There are provisions for "business information," though it doesn't say much more than "We'll do what we can to keep your stuff from falling into the wrong hands." And it adds that "Depending on the nature of the information presented, the Trade Secrets Act, the Privacy Act, and other laws may govern or restrict the handling of the information."
But we don't recommend claiming that the photos you took of the, er, entertainment, on your - cough, cough - "business trip" to Tijuana are proprietary information.
Attorney-client privilege is also addressed. While claiming such can't keep them from being searched, it should bring an extra level of oversight in the handling of your data.
Correspondence, court documents, and other legal documents may be covered by attorney-client privilege. If an officer suspects that the content of such a document may constitute evidence of a crime or otherwise pertain to a determination within the jurisdiction of CBP, the officer must seek advice from the Associate/Assistant Chief Counsel or the appropriate U.S. Attorney's office before conducting a search of the document.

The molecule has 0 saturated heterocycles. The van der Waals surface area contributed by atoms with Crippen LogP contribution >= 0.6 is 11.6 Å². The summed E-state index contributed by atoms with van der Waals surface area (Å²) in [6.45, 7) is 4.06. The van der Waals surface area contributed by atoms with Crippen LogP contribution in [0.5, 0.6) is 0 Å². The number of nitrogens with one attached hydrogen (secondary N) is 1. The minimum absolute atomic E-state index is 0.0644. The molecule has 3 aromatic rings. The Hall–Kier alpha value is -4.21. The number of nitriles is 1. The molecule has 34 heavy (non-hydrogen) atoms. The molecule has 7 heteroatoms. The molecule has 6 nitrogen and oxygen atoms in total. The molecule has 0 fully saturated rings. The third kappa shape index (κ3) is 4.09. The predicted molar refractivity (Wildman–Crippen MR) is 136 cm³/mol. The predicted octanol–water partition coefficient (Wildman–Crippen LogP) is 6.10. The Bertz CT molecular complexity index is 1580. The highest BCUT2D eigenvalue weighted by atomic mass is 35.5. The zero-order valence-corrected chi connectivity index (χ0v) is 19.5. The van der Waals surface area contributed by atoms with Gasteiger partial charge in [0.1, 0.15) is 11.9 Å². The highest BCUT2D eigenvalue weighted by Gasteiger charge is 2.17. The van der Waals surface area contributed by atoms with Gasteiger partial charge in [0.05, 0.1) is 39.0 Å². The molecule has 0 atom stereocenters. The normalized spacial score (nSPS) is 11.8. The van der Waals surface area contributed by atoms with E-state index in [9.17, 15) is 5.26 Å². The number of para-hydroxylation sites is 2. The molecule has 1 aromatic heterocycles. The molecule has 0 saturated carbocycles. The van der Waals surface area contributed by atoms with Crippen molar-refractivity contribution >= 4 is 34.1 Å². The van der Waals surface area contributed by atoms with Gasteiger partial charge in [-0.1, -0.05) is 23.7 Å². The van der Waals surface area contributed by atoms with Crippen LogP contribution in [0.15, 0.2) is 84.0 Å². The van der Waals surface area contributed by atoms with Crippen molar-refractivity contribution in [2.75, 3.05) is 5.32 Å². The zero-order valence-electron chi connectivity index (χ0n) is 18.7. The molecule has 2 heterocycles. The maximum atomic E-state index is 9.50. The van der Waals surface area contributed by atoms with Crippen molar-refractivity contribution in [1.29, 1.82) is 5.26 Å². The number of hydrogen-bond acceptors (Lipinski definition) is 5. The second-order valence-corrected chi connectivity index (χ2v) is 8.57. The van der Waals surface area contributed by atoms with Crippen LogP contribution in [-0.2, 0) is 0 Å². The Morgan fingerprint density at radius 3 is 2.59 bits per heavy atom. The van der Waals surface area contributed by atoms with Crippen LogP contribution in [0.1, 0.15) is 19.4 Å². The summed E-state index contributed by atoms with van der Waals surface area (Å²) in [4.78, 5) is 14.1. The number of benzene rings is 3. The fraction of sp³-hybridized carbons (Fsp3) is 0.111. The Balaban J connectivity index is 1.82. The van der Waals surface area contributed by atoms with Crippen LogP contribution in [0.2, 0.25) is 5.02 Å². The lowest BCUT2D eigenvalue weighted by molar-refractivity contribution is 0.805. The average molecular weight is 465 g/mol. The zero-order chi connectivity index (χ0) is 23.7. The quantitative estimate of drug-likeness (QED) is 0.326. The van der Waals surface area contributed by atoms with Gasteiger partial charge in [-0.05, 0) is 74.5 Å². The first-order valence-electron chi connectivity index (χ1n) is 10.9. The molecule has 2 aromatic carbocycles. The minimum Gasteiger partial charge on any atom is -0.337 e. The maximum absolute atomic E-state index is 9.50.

What can you do?
The easiest answer is, leave your laptop or WinMo device at home. But that's not much of an answer, is it?
Here are a couple of simple solutions.
1. The cloud: We love the cloud. We talk about the cloud all the time. Store your data in the ether, and you don't have to worry about someone snagging it off your device. (Who has access to it way up the sky is a whole 'nother matter, but that's for another day.)
2. The ninja-stealth move: We'll keep saying it until we're blue in the face. Backup software is your friend, and SPB Backup 2.0 is perfect for this one.
It's as simple as doing a full - and encrypted - backup of your device, and saving that backup to a storage card (which you should already be doing) or, better yet, somewhere in the cloud (though the 20-meg or so file sizes could be a problem there).
Then, before heading back across the border, do a hard reset and wipe your device. When you get back home, restore from the backup, and you're right where you left off. No muss, no fuss.
This isn't a foolproof way to keep your data completely out of the hands of, well, anyone but you, nor is it meant to be. If Jack Bauer wants to make sure you're not using your phone to make his next 24 hours a living hell, he's going to do so. (And, yes, we're well aware that it takes more than a simple reformatting to make data irretrievable.) This is just the equivalent of keeping a screener from riffling through your underwear in your suitcase, looking for a shotgun.
That said, there isn't a whole lot of legal precedent for this sort of thing yet, so there likely will be some bumps in the road.
Look, we certainly don't endorse transporting anything illegal over U.S. (or anyone else's) borders. And we're all for catching terrorists before they strike. So please don't view this as a way to circumvent policies and procedures meant to safeguard all of us.
But your data, your privacy and your Fourth Amendment rights are priceless, too.